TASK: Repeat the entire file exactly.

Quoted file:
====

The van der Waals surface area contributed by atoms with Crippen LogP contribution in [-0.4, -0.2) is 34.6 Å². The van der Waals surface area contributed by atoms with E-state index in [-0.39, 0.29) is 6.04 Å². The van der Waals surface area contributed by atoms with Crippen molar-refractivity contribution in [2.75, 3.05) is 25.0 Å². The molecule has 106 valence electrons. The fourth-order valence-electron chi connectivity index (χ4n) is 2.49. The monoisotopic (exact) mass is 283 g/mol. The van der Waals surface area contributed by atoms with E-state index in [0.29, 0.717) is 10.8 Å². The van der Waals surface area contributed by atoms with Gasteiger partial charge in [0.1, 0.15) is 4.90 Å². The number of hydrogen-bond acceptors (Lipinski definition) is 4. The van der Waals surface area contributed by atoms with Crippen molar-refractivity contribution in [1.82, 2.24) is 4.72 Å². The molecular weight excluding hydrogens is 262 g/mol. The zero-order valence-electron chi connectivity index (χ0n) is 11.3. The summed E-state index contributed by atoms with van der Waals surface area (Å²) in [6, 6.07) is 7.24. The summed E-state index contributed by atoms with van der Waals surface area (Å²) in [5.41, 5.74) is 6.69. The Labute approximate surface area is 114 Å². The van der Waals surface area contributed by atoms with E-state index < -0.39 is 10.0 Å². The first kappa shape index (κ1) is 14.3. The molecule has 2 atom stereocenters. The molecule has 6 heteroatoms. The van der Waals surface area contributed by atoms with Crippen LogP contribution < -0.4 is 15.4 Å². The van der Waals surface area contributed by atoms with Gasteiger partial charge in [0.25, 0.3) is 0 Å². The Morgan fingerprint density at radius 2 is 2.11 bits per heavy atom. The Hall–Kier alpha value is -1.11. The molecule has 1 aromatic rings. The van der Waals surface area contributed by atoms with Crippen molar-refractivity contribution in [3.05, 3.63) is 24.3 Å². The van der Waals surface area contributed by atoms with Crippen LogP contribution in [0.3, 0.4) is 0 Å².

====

The van der Waals surface area contributed by atoms with Crippen LogP contribution in [-0.4, -0.2) is 34.6 Å². The van der Waals surface area contributed by atoms with E-state index in [-0.39, 0.29) is 6.04 Å². The van der Waals surface area contributed by atoms with Crippen molar-refractivity contribution in [2.75, 3.05) is 25.0 Å². The molecule has 106 valence electrons. The fourth-order valence-electron chi connectivity index (χ4n) is 2.49. The monoisotopic (exact) mass is 283 g/mol. The van der Waals surface area contributed by atoms with E-state index in [0.29, 0.717) is 10.8 Å². The van der Waals surface area contributed by atoms with Gasteiger partial charge in [0.1, 0.15) is 4.90 Å². The number of hydrogen-bond acceptors (Lipinski definition) is 4. The van der Waals surface area contributed by atoms with Crippen molar-refractivity contribution in [1.82, 2.24) is 4.72 Å². The molecular weight excluding hydrogens is 262 g/mol. The zero-order valence-electron chi connectivity index (χ0n) is 11.3. The summed E-state index contributed by atoms with van der Waals surface area (Å²) in [6, 6.07) is 7.24. The summed E-state index contributed by atoms with van der Waals surface area (Å²) in [5.41, 5.74) is 6.69. The Labute approximate surface area is 114 Å². The van der Waals surface area contributed by atoms with E-state index < -0.39 is 10.0 Å². The first kappa shape index (κ1) is 14.3. The molecule has 2 atom stereocenters. The molecule has 6 heteroatoms. The van der Waals surface area contributed by atoms with Crippen LogP contribution < -0.4 is 15.4 Å². The van der Waals surface area contributed by atoms with Gasteiger partial charge in [0.25, 0.3) is 0 Å². The Morgan fingerprint density at radius 2 is 2.11 bits per heavy atom. The Hall–Kier alpha value is -1.11. The molecule has 1 aromatic rings. The van der Waals surface area contributed by atoms with Crippen molar-refractivity contribution in [3.05, 3.63) is 24.3 Å². The van der Waals surface area contributed by atoms with Crippen LogP contribution in [0.3, 0.4) is 0 Å².